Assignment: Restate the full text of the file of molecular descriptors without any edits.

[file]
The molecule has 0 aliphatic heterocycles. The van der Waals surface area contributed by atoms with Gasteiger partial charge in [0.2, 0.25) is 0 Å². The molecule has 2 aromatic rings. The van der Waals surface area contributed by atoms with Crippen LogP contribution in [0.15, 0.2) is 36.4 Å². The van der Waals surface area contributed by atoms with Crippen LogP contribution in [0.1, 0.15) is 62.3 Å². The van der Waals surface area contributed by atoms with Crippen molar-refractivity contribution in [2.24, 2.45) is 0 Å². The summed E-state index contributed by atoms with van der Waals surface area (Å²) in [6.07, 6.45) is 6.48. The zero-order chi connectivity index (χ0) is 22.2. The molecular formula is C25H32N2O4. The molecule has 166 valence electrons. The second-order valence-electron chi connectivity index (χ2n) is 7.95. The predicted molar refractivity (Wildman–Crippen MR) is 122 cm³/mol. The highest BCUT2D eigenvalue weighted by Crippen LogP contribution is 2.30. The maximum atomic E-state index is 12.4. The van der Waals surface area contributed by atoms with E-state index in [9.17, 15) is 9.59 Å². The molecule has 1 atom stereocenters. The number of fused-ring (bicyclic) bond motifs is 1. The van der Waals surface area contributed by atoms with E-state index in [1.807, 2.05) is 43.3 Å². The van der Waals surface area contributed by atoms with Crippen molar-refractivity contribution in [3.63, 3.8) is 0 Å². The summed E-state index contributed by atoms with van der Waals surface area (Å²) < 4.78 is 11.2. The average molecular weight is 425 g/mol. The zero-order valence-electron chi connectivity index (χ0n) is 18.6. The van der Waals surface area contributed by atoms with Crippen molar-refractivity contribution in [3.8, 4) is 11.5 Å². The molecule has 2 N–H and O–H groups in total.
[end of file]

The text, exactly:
The molecule has 0 aliphatic heterocycles. The van der Waals surface area contributed by atoms with Gasteiger partial charge in [0.2, 0.25) is 0 Å². The molecule has 2 aromatic rings. The van der Waals surface area contributed by atoms with Crippen LogP contribution in [0.15, 0.2) is 36.4 Å². The van der Waals surface area contributed by atoms with Crippen LogP contribution in [0.1, 0.15) is 62.3 Å². The van der Waals surface area contributed by atoms with Crippen molar-refractivity contribution in [2.24, 2.45) is 0 Å². The summed E-state index contributed by atoms with van der Waals surface area (Å²) in [6.07, 6.45) is 6.48. The zero-order chi connectivity index (χ0) is 22.2. The molecular formula is C25H32N2O4. The molecule has 166 valence electrons. The second-order valence-electron chi connectivity index (χ2n) is 7.95. The predicted molar refractivity (Wildman–Crippen MR) is 122 cm³/mol. The highest BCUT2D eigenvalue weighted by Crippen LogP contribution is 2.30. The maximum atomic E-state index is 12.4. The van der Waals surface area contributed by atoms with E-state index in [9.17, 15) is 9.59 Å². The molecule has 1 atom stereocenters. The number of fused-ring (bicyclic) bond motifs is 1. The van der Waals surface area contributed by atoms with E-state index in [1.807, 2.05) is 43.3 Å². The van der Waals surface area contributed by atoms with Crippen molar-refractivity contribution in [3.63, 3.8) is 0 Å². The summed E-state index contributed by atoms with van der Waals surface area (Å²) < 4.78 is 11.2. The average molecular weight is 425 g/mol. The zero-order valence-electron chi connectivity index (χ0n) is 18.6. The van der Waals surface area contributed by atoms with Crippen molar-refractivity contribution in [3.8, 4) is 11.5 Å². The molecule has 2 N–H and O–H groups in total.